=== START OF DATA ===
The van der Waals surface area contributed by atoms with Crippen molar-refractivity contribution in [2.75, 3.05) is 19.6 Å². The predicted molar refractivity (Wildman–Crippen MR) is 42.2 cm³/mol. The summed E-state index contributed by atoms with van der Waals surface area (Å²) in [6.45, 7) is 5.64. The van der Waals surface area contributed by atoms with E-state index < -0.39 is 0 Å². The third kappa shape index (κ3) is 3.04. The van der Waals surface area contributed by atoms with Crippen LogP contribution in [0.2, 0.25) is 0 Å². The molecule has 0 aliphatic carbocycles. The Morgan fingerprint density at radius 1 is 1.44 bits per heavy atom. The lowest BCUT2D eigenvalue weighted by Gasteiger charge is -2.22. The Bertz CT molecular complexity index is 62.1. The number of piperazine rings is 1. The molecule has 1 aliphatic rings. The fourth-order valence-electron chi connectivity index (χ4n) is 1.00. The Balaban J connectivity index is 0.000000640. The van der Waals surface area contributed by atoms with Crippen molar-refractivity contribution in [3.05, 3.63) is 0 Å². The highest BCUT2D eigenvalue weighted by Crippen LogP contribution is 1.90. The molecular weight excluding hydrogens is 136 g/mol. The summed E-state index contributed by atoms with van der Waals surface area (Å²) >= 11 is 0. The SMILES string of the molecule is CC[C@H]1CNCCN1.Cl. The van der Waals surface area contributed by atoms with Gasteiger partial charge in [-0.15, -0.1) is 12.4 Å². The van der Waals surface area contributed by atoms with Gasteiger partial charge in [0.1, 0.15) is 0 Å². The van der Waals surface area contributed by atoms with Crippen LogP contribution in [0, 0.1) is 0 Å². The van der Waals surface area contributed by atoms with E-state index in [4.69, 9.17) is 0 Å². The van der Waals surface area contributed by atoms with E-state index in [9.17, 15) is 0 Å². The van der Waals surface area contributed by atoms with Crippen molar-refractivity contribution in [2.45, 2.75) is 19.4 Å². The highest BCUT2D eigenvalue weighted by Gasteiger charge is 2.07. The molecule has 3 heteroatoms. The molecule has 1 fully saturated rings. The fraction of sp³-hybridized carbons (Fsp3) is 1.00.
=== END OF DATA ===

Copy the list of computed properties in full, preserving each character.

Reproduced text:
The van der Waals surface area contributed by atoms with Crippen molar-refractivity contribution in [2.75, 3.05) is 19.6 Å². The predicted molar refractivity (Wildman–Crippen MR) is 42.2 cm³/mol. The summed E-state index contributed by atoms with van der Waals surface area (Å²) in [6.45, 7) is 5.64. The van der Waals surface area contributed by atoms with E-state index < -0.39 is 0 Å². The third kappa shape index (κ3) is 3.04. The van der Waals surface area contributed by atoms with Crippen LogP contribution in [0.2, 0.25) is 0 Å². The molecule has 0 aliphatic carbocycles. The Morgan fingerprint density at radius 1 is 1.44 bits per heavy atom. The lowest BCUT2D eigenvalue weighted by Gasteiger charge is -2.22. The Bertz CT molecular complexity index is 62.1. The number of piperazine rings is 1. The molecule has 1 aliphatic rings. The fourth-order valence-electron chi connectivity index (χ4n) is 1.00. The Balaban J connectivity index is 0.000000640. The van der Waals surface area contributed by atoms with Crippen molar-refractivity contribution in [3.05, 3.63) is 0 Å². The highest BCUT2D eigenvalue weighted by Crippen LogP contribution is 1.90. The molecular weight excluding hydrogens is 136 g/mol. The summed E-state index contributed by atoms with van der Waals surface area (Å²) >= 11 is 0. The SMILES string of the molecule is CC[C@H]1CNCCN1.Cl. The van der Waals surface area contributed by atoms with Gasteiger partial charge in [-0.15, -0.1) is 12.4 Å². The van der Waals surface area contributed by atoms with Gasteiger partial charge in [0.1, 0.15) is 0 Å². The van der Waals surface area contributed by atoms with Crippen LogP contribution in [0, 0.1) is 0 Å². The van der Waals surface area contributed by atoms with E-state index in [4.69, 9.17) is 0 Å². The van der Waals surface area contributed by atoms with E-state index in [9.17, 15) is 0 Å². The van der Waals surface area contributed by atoms with Crippen molar-refractivity contribution in [2.45, 2.75) is 19.4 Å². The highest BCUT2D eigenvalue weighted by Gasteiger charge is 2.07. The molecule has 3 heteroatoms. The molecule has 1 fully saturated rings. The fraction of sp³-hybridized carbons (Fsp3) is 1.00.